Here we can see, “How To Replace Notepad with Another Text Editor in Windows”
Notepad may be a Windows staple that hasn’t changed in years. It’s fine as a basic text editor, but if you’d wish to replace it with something a touch more powerful, then read on.
Text editors are great. They’re fast and straightforward for easy things like taking quick notes, keeping a dated log or journal file, or editing the odd configuration or maybe HTML file. Programmers and developers use them together with their basic editing tools. Notepad has been the quality text editor included with Windows for several years. The matter is, as text editors go, Notepad is basic. Many alternatives add things like tabs, highlighted syntax, autocompletion, bookmarks, and customizable interfaces. And most of them are even as fast and straightforward to use as Notepad.
Sure, you’ll always install one and use it like all other apps. Still, we’re getting to show you ways to replace Notepad so that your preferred text editor becomes the default tool when you—or any app—opens text files or calls on Notepad from anywhere within the Windows interface.
Step 1: Choose a Replacement Text Editor
There are plenty of great Notepad replacements out there. Notepad2 and Metapad are both freeware favourites that employment with the technique we’re describing during this article. If you employ an editor professionally for development and don’t mind paying for extra features, you might also want to see Sublime Text ($70) and UltraEdit ($99.95). The simplest editor for you’ll depend upon what you would like a text editor to try to do, so we encourage you to undertake them out and see what strikes your fancy before deciding on a replacement. Once you choose a replacement, you’re able to advance with the remainder of those instructions.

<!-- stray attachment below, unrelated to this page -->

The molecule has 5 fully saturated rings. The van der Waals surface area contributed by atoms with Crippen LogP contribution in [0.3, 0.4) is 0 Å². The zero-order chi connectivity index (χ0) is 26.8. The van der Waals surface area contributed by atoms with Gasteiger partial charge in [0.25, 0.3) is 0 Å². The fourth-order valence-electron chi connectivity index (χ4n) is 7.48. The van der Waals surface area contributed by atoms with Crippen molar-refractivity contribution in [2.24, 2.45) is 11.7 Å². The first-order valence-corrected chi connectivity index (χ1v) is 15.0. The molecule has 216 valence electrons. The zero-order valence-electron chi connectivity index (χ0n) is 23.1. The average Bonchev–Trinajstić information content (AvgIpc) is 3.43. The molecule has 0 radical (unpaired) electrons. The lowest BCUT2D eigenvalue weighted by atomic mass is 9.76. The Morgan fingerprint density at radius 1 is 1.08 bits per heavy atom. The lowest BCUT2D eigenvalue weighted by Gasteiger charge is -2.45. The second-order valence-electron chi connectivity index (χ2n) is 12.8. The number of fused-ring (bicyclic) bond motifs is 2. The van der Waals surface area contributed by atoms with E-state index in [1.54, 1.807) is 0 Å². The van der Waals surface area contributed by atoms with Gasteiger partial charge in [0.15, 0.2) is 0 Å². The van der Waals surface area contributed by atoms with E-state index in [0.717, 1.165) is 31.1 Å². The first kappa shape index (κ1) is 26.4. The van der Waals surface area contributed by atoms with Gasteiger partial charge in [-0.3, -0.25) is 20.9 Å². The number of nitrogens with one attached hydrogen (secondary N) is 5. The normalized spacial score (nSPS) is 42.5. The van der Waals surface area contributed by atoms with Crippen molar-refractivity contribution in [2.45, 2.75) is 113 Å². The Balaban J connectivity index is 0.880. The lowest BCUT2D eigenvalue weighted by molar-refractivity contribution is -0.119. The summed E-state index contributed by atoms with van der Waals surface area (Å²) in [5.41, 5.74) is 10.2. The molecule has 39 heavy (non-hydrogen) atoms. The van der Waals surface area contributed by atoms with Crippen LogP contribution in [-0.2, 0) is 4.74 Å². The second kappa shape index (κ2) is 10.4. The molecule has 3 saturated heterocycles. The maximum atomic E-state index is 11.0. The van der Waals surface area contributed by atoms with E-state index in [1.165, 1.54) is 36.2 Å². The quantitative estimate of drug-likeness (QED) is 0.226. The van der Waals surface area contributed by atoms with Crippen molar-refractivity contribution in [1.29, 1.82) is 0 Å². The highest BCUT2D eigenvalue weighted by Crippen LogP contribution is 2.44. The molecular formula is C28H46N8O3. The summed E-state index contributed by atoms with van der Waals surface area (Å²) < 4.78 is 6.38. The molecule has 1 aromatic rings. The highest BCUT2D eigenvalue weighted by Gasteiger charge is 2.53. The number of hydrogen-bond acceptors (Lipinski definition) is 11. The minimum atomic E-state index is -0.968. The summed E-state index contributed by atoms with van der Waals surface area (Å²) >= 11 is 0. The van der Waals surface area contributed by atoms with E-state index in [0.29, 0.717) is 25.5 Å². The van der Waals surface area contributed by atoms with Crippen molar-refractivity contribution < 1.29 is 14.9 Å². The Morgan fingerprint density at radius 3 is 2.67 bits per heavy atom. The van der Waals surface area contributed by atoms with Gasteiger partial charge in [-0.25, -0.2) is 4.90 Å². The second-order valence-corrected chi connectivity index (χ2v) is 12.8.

We’re using Notepad2 as our example during this article. With its relatively minimalist interface, line numbers, and highlighted syntax, it’s long been a favourite around here.
Step 2: Make Sure the New Text Editor Will Work as a Replacement
During this article, the technique we’re using is to truly replace the “notepad.exe” enter the Windows system folders with a replica of the EXE file for our chosen replacement editor. For this reason, the text editor replacement you select will only work if its executable file can run outside its folder. This usually isn’t the case with apps you’ve got to put in, so it’s best to look for an app that you can download as a self-contained ZIP package instead. Portable apps are ideal candidates.
We’ve already tested both Metapad and Notepad2, and both will work. If you’re employing a different app, it’s easy enough to check whether it’ll work. Start by downloading the app you would like to check and installing it if it’s an installable app. Next, you’ll get to find the app’s folder. If it’s a mobile app, that’s just the folder you extracted. If it’s an installed app, you’ll find it in either your “Program Files” or “Program Files (x86)” folders.
When you’ve found the app’s folder, you should see only one file inside with an EXE extension.
The thought here is to urge the executable file somewhere by itself, without the opposite stuff in its folder. Copy that executable file by selecting it and pressing Ctrl+C on your keyboard. Attend your desktop and paste the file, thereby hitting Ctrl+V. Now, double-click that copied file and sees if the text editor can run. If it does, you’re good to travel. If it doesn’t, then it won’t work with the techniques during this article.